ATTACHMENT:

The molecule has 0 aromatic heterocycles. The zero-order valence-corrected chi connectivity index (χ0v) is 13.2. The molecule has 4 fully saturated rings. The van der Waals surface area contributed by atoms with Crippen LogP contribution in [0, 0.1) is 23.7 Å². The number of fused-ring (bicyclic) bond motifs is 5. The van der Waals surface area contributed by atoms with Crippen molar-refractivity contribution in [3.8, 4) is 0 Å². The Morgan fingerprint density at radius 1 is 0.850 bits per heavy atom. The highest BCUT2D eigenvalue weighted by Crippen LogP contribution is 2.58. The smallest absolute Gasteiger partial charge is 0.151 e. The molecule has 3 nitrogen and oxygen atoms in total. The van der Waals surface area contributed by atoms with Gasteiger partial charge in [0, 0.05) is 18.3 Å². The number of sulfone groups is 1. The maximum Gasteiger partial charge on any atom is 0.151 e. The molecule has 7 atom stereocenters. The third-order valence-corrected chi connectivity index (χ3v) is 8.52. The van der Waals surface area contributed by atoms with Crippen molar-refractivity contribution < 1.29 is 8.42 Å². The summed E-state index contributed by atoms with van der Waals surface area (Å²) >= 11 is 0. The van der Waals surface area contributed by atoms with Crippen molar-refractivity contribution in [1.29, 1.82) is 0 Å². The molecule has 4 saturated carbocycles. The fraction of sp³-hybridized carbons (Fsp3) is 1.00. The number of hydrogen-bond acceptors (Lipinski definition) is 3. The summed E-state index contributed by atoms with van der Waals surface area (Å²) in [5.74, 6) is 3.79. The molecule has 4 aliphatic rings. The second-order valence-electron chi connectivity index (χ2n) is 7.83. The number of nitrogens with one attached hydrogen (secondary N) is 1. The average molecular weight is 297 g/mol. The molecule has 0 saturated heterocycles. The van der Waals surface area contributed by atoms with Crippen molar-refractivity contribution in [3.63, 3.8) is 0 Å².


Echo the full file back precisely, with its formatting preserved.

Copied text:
The molecule has 0 aromatic heterocycles. The zero-order valence-corrected chi connectivity index (χ0v) is 13.2. The molecule has 4 fully saturated rings. The van der Waals surface area contributed by atoms with Crippen LogP contribution in [0, 0.1) is 23.7 Å². The number of fused-ring (bicyclic) bond motifs is 5. The van der Waals surface area contributed by atoms with Crippen molar-refractivity contribution in [3.8, 4) is 0 Å². The Morgan fingerprint density at radius 1 is 0.850 bits per heavy atom. The highest BCUT2D eigenvalue weighted by Crippen LogP contribution is 2.58. The smallest absolute Gasteiger partial charge is 0.151 e. The molecule has 3 nitrogen and oxygen atoms in total. The van der Waals surface area contributed by atoms with Gasteiger partial charge in [0, 0.05) is 18.3 Å². The number of sulfone groups is 1. The maximum Gasteiger partial charge on any atom is 0.151 e. The molecule has 7 atom stereocenters. The third-order valence-corrected chi connectivity index (χ3v) is 8.52. The van der Waals surface area contributed by atoms with Crippen molar-refractivity contribution < 1.29 is 8.42 Å². The summed E-state index contributed by atoms with van der Waals surface area (Å²) >= 11 is 0. The van der Waals surface area contributed by atoms with Crippen molar-refractivity contribution in [1.29, 1.82) is 0 Å². The molecule has 4 saturated carbocycles. The fraction of sp³-hybridized carbons (Fsp3) is 1.00. The number of hydrogen-bond acceptors (Lipinski definition) is 3. The summed E-state index contributed by atoms with van der Waals surface area (Å²) in [5.74, 6) is 3.79. The molecule has 4 aliphatic rings. The second-order valence-electron chi connectivity index (χ2n) is 7.83. The number of nitrogens with one attached hydrogen (secondary N) is 1. The average molecular weight is 297 g/mol. The molecule has 0 saturated heterocycles. The van der Waals surface area contributed by atoms with Crippen molar-refractivity contribution in [3.63, 3.8) is 0 Å².